Veterans received a hero’s welcome from cheering onlookers as they arrived for their virtual Sacramento to Washington, D.C., honor flight. However, there was a slight change in the standard operating procedure at the “Travel Document Checker” (TDC) station, but the adaptable TSA officers from Sacramento International Airport (SMF) stayed on mission, honoring veterans who weren’t able to board a plane and physically visit war memorials in Washington, D.C.
Sponsored by military and corporate agencies, Mission to Honor Veterans, now in its fourth year, was hosted at a Sacramento, California church. TSA partnered with the group, providing “TDC” duties at the mock check-in, posting and retiring the American flag and escorting veterans to their seats.
SMF honor guard captain Supervisory TSA Officer Mary Angel-Hernandez, herself a Marine Corps veteran serving during Operation Iraqi Freedom, finds fulfillment in taking part in events honoring service members who came before her.
“I have been part of the honor guard team since 2017, and I remain because it means a lot more than just holding a flag or wearing the uniform,” said Angel-Hernandez. “Any chance that I get to honor a veteran, regardless of how small the duty, I do not turn my back.”
It’s a heartfelt sentiment shared by other honor guard members who sometimes rehearse and represent TSA in honorary gathering on their own time. They’re proud and committed to the events, especially ones with military veterans.
“Participating in events with veterans is very personal to me,” explained Lead TSA Officer John Hammell. “My father served 22 years in the Navy. He fought in Korea as well as the Vietnam War. Because of this, I am aware of the sacrifices these men and women made leaving their families for long periods of time, never knowing if they would ever see them again. It is my honor to honor them at events such as this.”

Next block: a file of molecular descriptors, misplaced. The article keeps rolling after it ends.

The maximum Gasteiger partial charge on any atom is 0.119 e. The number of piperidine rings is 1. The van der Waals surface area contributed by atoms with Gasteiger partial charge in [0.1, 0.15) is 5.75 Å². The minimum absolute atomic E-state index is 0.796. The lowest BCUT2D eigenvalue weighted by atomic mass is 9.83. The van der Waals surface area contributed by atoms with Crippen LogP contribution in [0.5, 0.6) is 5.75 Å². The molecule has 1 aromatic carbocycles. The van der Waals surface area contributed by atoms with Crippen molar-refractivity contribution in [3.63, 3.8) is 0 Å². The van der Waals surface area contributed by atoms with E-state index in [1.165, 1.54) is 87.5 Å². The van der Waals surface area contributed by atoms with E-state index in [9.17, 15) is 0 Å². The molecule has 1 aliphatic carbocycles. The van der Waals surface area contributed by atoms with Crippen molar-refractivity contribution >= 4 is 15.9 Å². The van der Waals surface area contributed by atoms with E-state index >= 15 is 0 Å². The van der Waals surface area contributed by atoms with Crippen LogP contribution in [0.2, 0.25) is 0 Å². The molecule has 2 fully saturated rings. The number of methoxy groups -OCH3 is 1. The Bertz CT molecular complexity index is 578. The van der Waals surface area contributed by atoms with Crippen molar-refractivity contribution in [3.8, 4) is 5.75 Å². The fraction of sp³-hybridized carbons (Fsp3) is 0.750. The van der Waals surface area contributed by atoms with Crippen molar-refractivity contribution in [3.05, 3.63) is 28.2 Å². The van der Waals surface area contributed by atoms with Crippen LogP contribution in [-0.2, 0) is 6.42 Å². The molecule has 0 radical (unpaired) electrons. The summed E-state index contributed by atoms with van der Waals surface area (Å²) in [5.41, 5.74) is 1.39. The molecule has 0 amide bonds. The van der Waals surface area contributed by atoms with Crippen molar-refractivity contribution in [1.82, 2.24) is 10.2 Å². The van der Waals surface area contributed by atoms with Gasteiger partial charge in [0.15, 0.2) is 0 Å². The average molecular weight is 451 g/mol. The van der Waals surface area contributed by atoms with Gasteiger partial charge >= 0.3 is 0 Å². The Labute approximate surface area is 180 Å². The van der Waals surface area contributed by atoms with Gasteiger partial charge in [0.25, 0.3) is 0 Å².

At the event, the veterans were greeted by the SMF honor guard who inspected their mock boarding passes at the security checkpoint. Once inside, the honor guard posted the colors, while the veterans who served their country in WWII, Korea and Vietnam were treated to a video tour of their war memorials.
The TSA officers got to mingle with veterans during the event and came away with a renewed appreciation for their sacrifice.
“It opens your eyes to painful memories of others that we will never understand,” said TSA Officer Jamesa Riddick.
“I took in everything that those veterans shared with me and (the experience) just made me appreciate them even more,” said Angel-Hernandez. “I shook the hand of a 100-year-old veteran at the 2019 event and hugged the wife of another. It touched my heart and brought tears to my eyes. The experience is always emotional and bittersweet.”
“We could only hope that this would help people learn to appreciate life and not to take it for granted,” said TSA Officer Mary Becker of her memorable experience.
This week as the nation honors military veterans of the U.S. Armed Forces, Hammell is full of gratitude.
“I am thankful for the TSA honor guard program,” said Hammell. “It gives me the opportunity to give back.”
By Karen Robicheaux, TSA Strategic Communications & Public Affairs